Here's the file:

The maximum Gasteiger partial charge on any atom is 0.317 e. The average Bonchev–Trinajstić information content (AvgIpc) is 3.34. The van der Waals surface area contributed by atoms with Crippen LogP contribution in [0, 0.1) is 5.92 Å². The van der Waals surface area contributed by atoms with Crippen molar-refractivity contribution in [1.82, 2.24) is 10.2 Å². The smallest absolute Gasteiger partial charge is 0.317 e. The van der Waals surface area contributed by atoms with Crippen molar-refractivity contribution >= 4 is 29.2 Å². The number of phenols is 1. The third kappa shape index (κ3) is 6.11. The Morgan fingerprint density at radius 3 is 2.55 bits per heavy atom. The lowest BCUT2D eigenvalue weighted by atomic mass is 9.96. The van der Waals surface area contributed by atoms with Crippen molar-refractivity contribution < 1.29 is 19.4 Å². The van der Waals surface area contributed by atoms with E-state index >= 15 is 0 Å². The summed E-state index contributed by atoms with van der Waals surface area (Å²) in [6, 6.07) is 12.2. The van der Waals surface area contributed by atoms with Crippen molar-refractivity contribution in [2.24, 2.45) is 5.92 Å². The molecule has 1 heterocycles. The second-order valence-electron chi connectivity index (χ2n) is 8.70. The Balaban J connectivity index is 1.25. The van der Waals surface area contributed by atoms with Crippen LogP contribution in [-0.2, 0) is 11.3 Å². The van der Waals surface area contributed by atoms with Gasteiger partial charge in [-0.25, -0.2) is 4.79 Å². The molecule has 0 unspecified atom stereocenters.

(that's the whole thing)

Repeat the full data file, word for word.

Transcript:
The maximum Gasteiger partial charge on any atom is 0.317 e. The average Bonchev–Trinajstić information content (AvgIpc) is 3.34. The van der Waals surface area contributed by atoms with Crippen LogP contribution in [0, 0.1) is 5.92 Å². The van der Waals surface area contributed by atoms with Crippen molar-refractivity contribution in [1.82, 2.24) is 10.2 Å². The smallest absolute Gasteiger partial charge is 0.317 e. The van der Waals surface area contributed by atoms with Crippen molar-refractivity contribution >= 4 is 29.2 Å². The number of phenols is 1. The third kappa shape index (κ3) is 6.11. The Morgan fingerprint density at radius 3 is 2.55 bits per heavy atom. The lowest BCUT2D eigenvalue weighted by atomic mass is 9.96. The van der Waals surface area contributed by atoms with Crippen molar-refractivity contribution < 1.29 is 19.4 Å². The van der Waals surface area contributed by atoms with E-state index >= 15 is 0 Å². The summed E-state index contributed by atoms with van der Waals surface area (Å²) in [6, 6.07) is 12.2. The van der Waals surface area contributed by atoms with Crippen molar-refractivity contribution in [2.24, 2.45) is 5.92 Å². The molecule has 1 heterocycles. The second-order valence-electron chi connectivity index (χ2n) is 8.70. The Balaban J connectivity index is 1.25. The van der Waals surface area contributed by atoms with Crippen LogP contribution in [-0.2, 0) is 11.3 Å². The van der Waals surface area contributed by atoms with Gasteiger partial charge in [-0.25, -0.2) is 4.79 Å². The molecule has 0 unspecified atom stereocenters.